By 37km, everything is hurting. Even my teeth hurt. My legs are heavy, my calf muscles are twinging and feel whiskers away from seizing into cramps, my toes are on fire, my back hurts, there’s more than a little chafe around the edges of my underwear. I’ve drunk many, many litres of water yet have not peed since before the start. I’m drenched in sweat, and I’m soaked from head to foot from the water I’ve been pouring over my head at every drink station. I’m aware of my surroundings but my energy levels are close to depleted and my smile is barely more than a grimace. I’m no longer taking photos and am completely focused on finishing this. I’m sucking on every piece of sugary sweet liquid that is handed to me by the gorgeous volunteers. I walk through the drink stations then somehow find the energy to run again. But it’s barely running by this stage. It’s a shuffle, one foot in front of the other. “Keep moving forward,” is my mantra by now.

As the 40km mark looms I finally allow my thoughts to think about the finish line. I start to really believe I can do it. Even if I have to crawl, I know I’m going to finish this damn thing. I start to relax just a little. I can feel my inner smile return. I’ve broken the back of this mammoth challenge and the hardest part is behind me. The crowd is going nuts at this stage of the race.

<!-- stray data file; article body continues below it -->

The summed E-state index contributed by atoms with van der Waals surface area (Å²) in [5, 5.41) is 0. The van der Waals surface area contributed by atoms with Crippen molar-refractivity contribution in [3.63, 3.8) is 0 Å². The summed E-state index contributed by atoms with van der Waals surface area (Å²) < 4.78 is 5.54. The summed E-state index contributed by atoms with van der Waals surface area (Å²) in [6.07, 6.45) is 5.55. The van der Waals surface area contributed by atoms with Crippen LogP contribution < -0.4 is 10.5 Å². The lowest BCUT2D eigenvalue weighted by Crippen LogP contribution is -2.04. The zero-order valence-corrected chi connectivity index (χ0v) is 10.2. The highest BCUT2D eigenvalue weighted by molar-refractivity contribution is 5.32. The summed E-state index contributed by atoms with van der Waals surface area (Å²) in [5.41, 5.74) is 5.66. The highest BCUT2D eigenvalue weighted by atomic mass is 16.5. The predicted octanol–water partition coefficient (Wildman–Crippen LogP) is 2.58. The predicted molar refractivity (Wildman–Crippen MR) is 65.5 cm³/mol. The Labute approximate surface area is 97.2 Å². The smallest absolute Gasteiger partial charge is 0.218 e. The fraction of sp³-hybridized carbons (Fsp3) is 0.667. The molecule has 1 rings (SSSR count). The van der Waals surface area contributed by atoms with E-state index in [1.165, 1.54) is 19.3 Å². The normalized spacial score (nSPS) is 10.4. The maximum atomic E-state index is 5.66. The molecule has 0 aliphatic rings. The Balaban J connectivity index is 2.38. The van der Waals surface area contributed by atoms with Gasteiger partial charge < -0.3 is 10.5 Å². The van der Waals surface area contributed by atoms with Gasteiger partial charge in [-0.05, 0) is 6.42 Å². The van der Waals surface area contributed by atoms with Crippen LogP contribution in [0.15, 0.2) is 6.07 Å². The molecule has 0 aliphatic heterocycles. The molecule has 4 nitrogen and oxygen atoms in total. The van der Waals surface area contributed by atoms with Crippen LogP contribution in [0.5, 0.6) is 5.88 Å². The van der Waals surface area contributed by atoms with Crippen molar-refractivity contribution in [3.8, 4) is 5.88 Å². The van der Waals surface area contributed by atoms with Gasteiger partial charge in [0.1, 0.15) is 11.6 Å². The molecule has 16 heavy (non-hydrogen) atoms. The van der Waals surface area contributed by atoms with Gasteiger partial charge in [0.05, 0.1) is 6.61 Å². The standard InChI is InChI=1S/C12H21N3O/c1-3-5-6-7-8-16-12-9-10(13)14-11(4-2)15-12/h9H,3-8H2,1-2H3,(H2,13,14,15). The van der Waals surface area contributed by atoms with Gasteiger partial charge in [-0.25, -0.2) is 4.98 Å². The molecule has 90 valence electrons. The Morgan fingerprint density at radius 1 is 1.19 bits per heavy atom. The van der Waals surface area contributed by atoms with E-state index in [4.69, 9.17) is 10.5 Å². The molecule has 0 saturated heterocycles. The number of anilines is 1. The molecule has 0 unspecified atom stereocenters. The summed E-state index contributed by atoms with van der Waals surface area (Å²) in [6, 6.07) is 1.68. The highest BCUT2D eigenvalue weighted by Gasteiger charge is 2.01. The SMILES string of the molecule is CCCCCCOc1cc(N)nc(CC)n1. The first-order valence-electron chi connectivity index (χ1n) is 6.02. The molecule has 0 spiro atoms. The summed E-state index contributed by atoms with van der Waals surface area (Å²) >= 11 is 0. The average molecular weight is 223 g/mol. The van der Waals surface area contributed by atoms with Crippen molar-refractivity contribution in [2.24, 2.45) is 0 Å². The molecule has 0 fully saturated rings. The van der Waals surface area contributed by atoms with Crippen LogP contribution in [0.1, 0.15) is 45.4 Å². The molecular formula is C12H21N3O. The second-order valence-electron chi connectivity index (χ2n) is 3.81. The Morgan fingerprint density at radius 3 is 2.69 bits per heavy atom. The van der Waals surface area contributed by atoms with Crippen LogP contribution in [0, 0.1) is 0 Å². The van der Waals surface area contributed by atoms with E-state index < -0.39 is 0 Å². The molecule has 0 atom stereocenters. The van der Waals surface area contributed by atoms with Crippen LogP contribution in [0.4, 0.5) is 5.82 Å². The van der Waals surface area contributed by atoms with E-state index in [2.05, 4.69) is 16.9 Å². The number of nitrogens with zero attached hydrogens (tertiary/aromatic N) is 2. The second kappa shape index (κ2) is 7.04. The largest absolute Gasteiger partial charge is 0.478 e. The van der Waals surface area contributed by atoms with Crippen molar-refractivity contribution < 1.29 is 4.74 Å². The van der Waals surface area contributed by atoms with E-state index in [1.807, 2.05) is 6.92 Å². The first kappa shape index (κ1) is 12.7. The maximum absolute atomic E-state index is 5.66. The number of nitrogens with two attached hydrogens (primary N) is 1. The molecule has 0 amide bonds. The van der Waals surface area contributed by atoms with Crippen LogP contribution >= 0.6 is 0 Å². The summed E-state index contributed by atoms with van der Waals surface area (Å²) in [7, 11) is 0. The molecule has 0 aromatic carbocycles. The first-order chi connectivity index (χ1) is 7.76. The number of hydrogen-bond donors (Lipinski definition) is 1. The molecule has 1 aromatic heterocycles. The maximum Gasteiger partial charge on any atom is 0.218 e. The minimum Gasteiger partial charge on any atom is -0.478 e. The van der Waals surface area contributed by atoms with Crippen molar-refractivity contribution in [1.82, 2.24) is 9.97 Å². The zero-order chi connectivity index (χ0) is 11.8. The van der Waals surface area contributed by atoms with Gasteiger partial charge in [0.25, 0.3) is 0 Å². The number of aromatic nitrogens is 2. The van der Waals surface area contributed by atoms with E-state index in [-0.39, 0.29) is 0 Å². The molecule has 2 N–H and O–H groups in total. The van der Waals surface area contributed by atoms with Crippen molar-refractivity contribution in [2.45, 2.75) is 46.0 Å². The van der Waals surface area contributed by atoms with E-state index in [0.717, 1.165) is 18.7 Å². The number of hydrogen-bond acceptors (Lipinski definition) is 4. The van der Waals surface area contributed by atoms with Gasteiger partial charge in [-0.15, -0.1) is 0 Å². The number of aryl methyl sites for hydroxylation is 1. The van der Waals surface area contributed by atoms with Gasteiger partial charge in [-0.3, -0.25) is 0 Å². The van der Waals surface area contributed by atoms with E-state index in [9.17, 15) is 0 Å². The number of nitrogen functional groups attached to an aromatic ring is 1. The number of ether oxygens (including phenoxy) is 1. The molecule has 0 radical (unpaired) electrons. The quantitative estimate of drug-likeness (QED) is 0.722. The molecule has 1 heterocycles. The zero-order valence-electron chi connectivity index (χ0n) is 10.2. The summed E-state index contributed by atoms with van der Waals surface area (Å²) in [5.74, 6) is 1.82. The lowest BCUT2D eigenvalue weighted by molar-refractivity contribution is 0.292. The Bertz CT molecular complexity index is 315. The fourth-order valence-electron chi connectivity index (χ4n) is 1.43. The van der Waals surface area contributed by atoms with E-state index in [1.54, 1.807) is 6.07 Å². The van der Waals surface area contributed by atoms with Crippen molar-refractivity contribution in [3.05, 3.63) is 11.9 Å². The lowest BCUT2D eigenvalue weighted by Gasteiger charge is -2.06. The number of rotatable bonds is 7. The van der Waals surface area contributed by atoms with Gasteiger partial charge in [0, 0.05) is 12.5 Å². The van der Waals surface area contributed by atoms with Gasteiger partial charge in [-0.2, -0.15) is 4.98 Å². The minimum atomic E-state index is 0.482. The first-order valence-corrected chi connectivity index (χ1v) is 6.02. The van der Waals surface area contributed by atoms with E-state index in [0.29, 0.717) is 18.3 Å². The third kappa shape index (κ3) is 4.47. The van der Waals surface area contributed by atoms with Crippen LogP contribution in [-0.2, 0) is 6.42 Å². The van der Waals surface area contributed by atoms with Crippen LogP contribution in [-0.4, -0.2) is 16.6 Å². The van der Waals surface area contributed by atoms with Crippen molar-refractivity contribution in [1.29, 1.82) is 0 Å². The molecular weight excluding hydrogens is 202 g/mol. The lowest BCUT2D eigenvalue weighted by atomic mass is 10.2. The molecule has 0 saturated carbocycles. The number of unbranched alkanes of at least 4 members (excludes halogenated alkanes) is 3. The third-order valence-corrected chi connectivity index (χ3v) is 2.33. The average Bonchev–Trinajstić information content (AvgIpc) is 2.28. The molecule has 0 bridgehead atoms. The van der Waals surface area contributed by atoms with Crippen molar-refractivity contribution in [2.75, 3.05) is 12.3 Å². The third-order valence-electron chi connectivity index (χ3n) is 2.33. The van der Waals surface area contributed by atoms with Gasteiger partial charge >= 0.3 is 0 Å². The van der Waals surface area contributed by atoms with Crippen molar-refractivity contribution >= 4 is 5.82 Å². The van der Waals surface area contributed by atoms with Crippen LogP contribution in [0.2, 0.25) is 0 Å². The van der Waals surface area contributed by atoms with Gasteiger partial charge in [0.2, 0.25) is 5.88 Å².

“You’ve got this. You can do it.” they scream enthusiastically. And, worst of all, tell me, “You’re nearly there!” In my head I’m thinking how much fucking longer do I need to keep running. I look at my watch and register what my actual finish time may be. I try and do the maths to calculate how long it should take me to run the final 2km. How much longer do I need to hang in there? But my mind is toast and I can’t do even the simplest of calculations. At the business end of a marathon every step seems to take an eternity. All I can do is count my steps, one to twenty. Then I start counting again. One, two, three…